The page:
This week's issue of A-Clue.Com is on-topic (for once).
It's about e-commerce, and about how to make start-ups work.
Specifically we're talking about what it takes to get a start-up launched and the character of a successful entrepreneur, who is at its heart.
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I learned a great and terrible lesson recently.
While it's true that anyone can launch a business, an entrepreneurial business must be a team from the start.
Sure, you need the entrepreneur, the idea person. You need someone who can find the money, who can sell the scheme, who can adjust to events, who can lead. You need someone of boundless energy, determination, ambition, and (especially) ruthlessness.
If your business is going to be on the Internet, you need a content guy. Having an Internet business without a content guy is like having a restaurant without a chef. On my latest venture, I'm the content guy (not the entrepreneur).
The content guy is committed to the editorial mission of the site (and even stores have an editorial mission). The content guy has contacts, a voice, an understanding of what's needed to attract attention and credibility. A content guy might be able to run the whole show himself, if this were a small business. But it's not, so keep the content guy in his place.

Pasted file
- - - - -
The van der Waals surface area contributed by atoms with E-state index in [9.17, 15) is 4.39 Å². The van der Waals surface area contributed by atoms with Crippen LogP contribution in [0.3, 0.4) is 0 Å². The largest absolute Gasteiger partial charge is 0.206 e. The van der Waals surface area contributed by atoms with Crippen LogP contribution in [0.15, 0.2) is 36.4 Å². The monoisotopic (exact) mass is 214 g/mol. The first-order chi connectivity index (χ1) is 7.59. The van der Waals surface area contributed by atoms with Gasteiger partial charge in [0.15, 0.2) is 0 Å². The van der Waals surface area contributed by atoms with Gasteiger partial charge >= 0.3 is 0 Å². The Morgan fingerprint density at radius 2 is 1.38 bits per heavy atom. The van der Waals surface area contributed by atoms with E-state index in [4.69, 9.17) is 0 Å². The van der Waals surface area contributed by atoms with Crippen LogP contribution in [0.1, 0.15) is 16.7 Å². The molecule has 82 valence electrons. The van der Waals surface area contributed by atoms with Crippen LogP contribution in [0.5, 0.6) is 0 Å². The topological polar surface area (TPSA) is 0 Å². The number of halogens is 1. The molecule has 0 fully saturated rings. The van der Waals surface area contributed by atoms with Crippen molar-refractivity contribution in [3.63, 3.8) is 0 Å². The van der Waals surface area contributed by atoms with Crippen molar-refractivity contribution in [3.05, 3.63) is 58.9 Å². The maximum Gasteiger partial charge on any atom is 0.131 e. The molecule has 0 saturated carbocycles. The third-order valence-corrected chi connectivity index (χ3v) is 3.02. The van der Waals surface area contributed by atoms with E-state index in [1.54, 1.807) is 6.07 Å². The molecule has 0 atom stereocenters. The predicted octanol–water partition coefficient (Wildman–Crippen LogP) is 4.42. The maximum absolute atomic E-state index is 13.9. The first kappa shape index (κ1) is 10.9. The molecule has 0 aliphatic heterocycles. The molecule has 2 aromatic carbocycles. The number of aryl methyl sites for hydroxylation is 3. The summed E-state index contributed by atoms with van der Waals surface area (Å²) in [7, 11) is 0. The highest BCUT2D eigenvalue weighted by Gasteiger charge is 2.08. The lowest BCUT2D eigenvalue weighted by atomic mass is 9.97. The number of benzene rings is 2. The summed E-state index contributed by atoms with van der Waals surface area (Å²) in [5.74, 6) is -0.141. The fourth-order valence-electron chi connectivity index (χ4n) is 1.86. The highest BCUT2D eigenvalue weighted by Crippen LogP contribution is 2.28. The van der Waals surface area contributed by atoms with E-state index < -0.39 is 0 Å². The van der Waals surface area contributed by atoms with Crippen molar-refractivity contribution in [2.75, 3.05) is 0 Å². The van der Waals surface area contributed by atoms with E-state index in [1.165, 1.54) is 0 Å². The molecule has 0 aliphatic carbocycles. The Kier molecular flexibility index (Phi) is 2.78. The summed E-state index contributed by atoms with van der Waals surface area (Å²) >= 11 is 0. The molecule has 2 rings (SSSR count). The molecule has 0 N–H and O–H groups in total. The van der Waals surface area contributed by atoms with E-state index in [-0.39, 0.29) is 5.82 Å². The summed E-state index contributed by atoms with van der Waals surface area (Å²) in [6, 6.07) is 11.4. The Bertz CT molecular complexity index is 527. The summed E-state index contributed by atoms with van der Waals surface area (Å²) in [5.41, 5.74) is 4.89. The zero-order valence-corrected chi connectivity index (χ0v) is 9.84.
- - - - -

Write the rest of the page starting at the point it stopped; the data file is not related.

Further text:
There's a third team member needed, and many businesses fail to plan for this. That's the tech person. In a restaurant this would be the maitre 'd. In an old-line manufacturing business this would be the engineer. In retailing it's a number cruncher. A geek, in other words. Gotta have a geek.
While today's Web tools are much more powerful and simple to use than ever before, they're still tools. Every step toward simplicity is matched by a step toward power. While users may use your Web site to simplify their lives, or even their own creation of content, that's not how it works inside the site business.
Think of your word processor. You, as an ordinary user, are not going to use all the functions of your word processor. You will find ways to make the program do what you want, and ignore the rest. I was amazed, years ago, when I found my 8 year old using complex key combinations on Word I'd never dreamt of using, and performing some functions I had never considered performing. Most people use just 5% of their word processor's functionality, and this is true for their other tools as well.